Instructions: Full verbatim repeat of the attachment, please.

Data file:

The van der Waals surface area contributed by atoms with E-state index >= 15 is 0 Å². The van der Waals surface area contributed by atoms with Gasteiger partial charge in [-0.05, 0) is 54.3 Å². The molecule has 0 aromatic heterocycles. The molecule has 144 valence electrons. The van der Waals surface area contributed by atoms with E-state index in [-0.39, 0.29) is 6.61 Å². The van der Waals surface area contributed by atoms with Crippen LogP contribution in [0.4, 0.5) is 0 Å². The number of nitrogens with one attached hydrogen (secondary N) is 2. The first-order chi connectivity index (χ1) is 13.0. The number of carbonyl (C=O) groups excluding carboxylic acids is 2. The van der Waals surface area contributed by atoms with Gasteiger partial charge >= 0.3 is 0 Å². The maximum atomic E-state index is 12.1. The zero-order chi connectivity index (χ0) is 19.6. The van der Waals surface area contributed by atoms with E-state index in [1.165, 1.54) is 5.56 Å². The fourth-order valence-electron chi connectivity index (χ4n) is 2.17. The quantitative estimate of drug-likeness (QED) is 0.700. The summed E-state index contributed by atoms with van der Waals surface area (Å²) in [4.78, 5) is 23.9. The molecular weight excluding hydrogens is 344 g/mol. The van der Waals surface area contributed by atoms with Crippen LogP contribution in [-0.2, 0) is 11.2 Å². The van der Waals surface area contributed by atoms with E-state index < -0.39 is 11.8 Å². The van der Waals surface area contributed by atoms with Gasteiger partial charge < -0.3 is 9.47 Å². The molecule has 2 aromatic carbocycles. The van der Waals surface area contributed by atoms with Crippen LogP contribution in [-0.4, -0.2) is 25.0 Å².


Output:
The van der Waals surface area contributed by atoms with E-state index >= 15 is 0 Å². The van der Waals surface area contributed by atoms with Gasteiger partial charge in [-0.05, 0) is 54.3 Å². The molecule has 0 aromatic heterocycles. The molecule has 144 valence electrons. The van der Waals surface area contributed by atoms with E-state index in [-0.39, 0.29) is 6.61 Å². The van der Waals surface area contributed by atoms with Crippen LogP contribution in [0.4, 0.5) is 0 Å². The number of nitrogens with one attached hydrogen (secondary N) is 2. The first-order chi connectivity index (χ1) is 13.0. The number of carbonyl (C=O) groups excluding carboxylic acids is 2. The van der Waals surface area contributed by atoms with Gasteiger partial charge >= 0.3 is 0 Å². The maximum atomic E-state index is 12.1. The zero-order chi connectivity index (χ0) is 19.6. The van der Waals surface area contributed by atoms with E-state index in [1.165, 1.54) is 5.56 Å². The fourth-order valence-electron chi connectivity index (χ4n) is 2.17. The quantitative estimate of drug-likeness (QED) is 0.700. The summed E-state index contributed by atoms with van der Waals surface area (Å²) in [4.78, 5) is 23.9. The molecular weight excluding hydrogens is 344 g/mol. The van der Waals surface area contributed by atoms with Crippen LogP contribution in [-0.2, 0) is 11.2 Å². The van der Waals surface area contributed by atoms with E-state index < -0.39 is 11.8 Å². The van der Waals surface area contributed by atoms with Gasteiger partial charge < -0.3 is 9.47 Å². The molecule has 2 aromatic carbocycles. The van der Waals surface area contributed by atoms with Crippen LogP contribution in [-0.4, -0.2) is 25.0 Å².